Has the Stock Market's Rally Run Its Course?

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Neilson Barnard / Getty

Traders are seen on the trading floor at the opening bell at the New York Stock Exchange in New York City.

Is the stock market rally over? Up through Thursday's close, stocks were up 21% over two weeks, a gain fueled by positive news from the moribund housing market, an uptick in durable goods orders, and a well received plan from Treasury Secretary Timothy Geithner to clean up the banking industry's toxic-asset mess. (Read "Banks: How Toxic Are They?")

But investors got cold feet on Friday, and sent the Dow down 1.87%. The broader S&P 500 index fell 2.03%, with 84% of its stocks moving lower. One bit of good news: Friday's decline occurred on relatively light trading volume, and was not surprising given that stocks had risen so far in a short time. Yet a decline is still a decline, and the sharper sell off in financial stocks, which were down 3.4% on Friday, raises questions about the many challenges the industry — and the broader market — still face.

Ironically, what helped start the rally in mid March were upbeat words from Citigroup CEO Vikram Pandit about Citigroup's profitable performance during the first two months of 2009. Friday's stock market swoon, traders say, was partly triggered by cautious comments from Bank of America CEO Ken Lewis and JP Morgan Chase CEO Jamie Dimon, who both noted that March was proving to be a more difficult month than either January or February. As Dimon told Bloomberg TV while standing outside the White House after a group of bankers met with President Obama, "This downturn — it's pretty powerful stuff."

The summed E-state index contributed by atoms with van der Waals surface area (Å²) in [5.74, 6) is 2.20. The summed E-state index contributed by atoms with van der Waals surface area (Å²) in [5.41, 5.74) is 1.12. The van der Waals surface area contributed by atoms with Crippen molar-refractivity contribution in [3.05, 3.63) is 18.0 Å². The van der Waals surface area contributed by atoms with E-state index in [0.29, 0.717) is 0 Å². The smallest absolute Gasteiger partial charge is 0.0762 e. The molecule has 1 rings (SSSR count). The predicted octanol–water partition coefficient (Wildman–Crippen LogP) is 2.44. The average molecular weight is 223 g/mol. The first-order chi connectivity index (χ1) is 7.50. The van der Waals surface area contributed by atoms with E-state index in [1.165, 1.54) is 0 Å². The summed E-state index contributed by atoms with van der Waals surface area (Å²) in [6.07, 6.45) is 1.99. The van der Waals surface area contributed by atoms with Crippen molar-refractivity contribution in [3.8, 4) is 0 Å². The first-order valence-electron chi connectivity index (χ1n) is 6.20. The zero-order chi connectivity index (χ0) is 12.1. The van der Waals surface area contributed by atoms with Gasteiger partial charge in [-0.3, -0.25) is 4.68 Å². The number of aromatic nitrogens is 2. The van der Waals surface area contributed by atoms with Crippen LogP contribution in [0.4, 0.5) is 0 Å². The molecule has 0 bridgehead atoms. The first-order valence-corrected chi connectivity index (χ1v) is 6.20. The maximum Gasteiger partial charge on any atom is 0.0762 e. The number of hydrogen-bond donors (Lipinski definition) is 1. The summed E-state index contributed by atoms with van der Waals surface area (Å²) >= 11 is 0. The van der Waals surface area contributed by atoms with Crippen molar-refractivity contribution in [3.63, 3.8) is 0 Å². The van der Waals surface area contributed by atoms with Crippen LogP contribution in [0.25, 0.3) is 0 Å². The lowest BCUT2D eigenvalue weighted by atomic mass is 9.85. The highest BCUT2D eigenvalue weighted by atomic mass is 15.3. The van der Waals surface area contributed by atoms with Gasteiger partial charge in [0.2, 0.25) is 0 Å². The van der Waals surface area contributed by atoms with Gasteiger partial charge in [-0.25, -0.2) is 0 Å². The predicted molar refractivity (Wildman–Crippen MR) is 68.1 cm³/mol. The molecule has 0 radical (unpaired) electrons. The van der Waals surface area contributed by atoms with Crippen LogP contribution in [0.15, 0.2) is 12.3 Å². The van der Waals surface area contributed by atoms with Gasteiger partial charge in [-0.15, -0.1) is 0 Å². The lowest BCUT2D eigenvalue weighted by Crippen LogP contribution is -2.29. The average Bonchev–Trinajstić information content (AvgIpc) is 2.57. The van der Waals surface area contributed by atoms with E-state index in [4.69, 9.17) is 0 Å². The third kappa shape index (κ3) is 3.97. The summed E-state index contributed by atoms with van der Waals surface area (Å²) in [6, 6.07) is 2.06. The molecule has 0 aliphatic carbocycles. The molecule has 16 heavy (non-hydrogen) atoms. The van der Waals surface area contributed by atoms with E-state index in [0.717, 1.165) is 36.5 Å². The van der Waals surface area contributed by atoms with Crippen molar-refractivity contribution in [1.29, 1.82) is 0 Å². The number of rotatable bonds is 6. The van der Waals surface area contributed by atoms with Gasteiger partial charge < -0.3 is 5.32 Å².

But the stock market is not so much a news processor as a leading economic indicator, and today's loss notwithstanding, big investors may be betting on better news around the corner. "If you believe as I do that we'll be coming out of recession by year end, then this is about the time you would expect to see the start of a cyclical bull market," says Stephen Leuthold, president of Leuthold Group in Minneapolis, a firm with $5 billion in assets. Leuthold has studied stock markets and recessions going back to 1860. "We found that in all but two instances, the stock market began to recover about 50% to 60% of the way through the recession. I'm optimistic right now."

Several tests of investor optimism will come in the weeks ahead, as U.S. companies begin reporting first quarter earnings (or losses). Moreover, the U.S. Treasury will probably make public the results of the bank stress tests that it has conducted in recent weeks. If stocks perform well in the face of bad quarterly numbers, or mixed news on the stress tests, market analysts will take that as a strong indicator that investor sentiment is truly turning.

Right now, says Leuthold, institutional investors are moving back into stocks, not because they're confident of a recovery, but because they're loathe to miss an important market move. "The pension funds are way below their actuarial assumptions, and they're afraid they'll be left behind if they sit with too much cash," he says. In other words, performance fears could replace recession fears.

Read about the 1929 stock market crash

See pictures of scared traders